TRT Podcast#9: Easy books to get you started with the science of reading
Ready to start learning about the science of reading? Here are some books to get you started!
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Full episode transcript
Hello, Anna Geiger here, and today I'm going to share easy books to get you started learning about the science of reading. There are countless books about the science of reading being published all the time. I should know, my shelves are full of them, but not all of them are accessible for the person who is new to the science of reading. Today I'd like to share some that I believe are best to start with.
If you are coming from a balanced literacy background and you're feeling a little apprehensive about the science of reading, I would start with "Shifting the Balance" by Jan Burkins and Kari Yates. Their book is really designed for the balanced literacy teacher who's trying to wrap their brain around all these "science of reading" things, who is trying to understand the research that they maybe weren't aware of before. It's really a beginner's guide, and it's a good place to start.
Some people who are really into the science of reading aren't crazy about it, they say it doesn't go far enough, but I think it's a great starting spot. It will help you think about things like using decodable books vs. leveled books, rethinking MSV, thinking about where comprehension begins, and a lot more. It's very easy to read, and it will get you started.
After that, I would recommend "Know Better, Do Better" by David and Meredith Liben. I love this book because the authors tell the story of how they started a school, I believe it was a New York City, and it was a whole language school back in the '90s. They really felt that they were doing everything they could to ensure their students became readers. I believe they had a pretty good budget, so they could purchase lots of literature and other things to really get their students set up for success.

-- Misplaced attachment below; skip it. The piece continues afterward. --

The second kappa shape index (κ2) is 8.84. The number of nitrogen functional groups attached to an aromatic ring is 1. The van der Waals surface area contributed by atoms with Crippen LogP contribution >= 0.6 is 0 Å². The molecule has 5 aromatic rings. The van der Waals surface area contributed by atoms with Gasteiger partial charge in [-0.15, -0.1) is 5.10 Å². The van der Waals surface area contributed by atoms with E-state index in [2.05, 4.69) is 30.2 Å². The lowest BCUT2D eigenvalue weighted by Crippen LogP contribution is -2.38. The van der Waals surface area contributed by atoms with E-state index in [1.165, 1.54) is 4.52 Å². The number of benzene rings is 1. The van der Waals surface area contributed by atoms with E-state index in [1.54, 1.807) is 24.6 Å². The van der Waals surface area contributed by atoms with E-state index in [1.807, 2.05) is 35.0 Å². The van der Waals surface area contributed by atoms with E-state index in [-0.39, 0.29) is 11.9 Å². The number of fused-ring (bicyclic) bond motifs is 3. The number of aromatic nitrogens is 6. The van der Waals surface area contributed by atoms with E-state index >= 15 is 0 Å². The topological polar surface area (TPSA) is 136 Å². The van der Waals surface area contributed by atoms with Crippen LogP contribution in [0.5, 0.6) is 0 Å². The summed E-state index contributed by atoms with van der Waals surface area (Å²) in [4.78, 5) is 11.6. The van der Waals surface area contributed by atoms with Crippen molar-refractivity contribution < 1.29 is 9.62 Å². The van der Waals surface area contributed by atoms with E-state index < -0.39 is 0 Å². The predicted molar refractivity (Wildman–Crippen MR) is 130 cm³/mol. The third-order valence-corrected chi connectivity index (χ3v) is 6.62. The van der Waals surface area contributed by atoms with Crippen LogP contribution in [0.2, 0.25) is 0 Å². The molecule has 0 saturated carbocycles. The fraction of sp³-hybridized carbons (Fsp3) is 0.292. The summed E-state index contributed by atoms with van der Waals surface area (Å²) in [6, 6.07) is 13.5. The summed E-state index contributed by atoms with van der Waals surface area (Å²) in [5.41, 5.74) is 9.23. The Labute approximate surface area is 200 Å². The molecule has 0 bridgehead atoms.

But to their surprise, their students did very poorly on the tests. Despite having what they believed that their students needed to learn to read, they were wrong. The students actually needed explicit instruction, and so they switched things around and they found that teaching students with a structured approach can still lead to joyful readers. It's an excellent, easy to read book, and it's not too long.
After that, I would recommend Christopher Such's book, "The Art and Science of Teaching Primary Reading." It's a pretty new book, short, and very comprehensive.
And finally, Lyn Stone's book, "Reading For Life." Now, if you're a balanced literacy teacher, I would not start with Lyn Stone's book because there's a fair amount of snark in there toward balanced literacy, which I found a little offensive the first time I read it. Now I love the book, but when I still had a leg in balanced literacy, I wasn't crazy about it. But it's excellent and I recommend that one and all of her books.
After you finish these four books, you can get into some books that are a little more meaty, which I'm going to share next week.
Here's a quick recap, the books I recommend starting with are "Shifting the Balance" by Jan Burkins and Kari Yates, "Know Better, Do Better" by David and Meredith Liben, "The Art and Science of Teaching Primary Reading" by Christopher Such, and "Reading For Life" by Lyn Stone. You can find links to purchase these books in the show notes for this episode at themeasuredmom.com/episode9.
See you next time!
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Books mentioned in this episode
- Shifting the Balance, by Jan Burkins and Kari Yates
- Know Better, Do Better, by David and Meredith Liben
- The Art & Science of Teaching Primary Reading, by Christopher Such
- Reading for Life, by Lyn Stone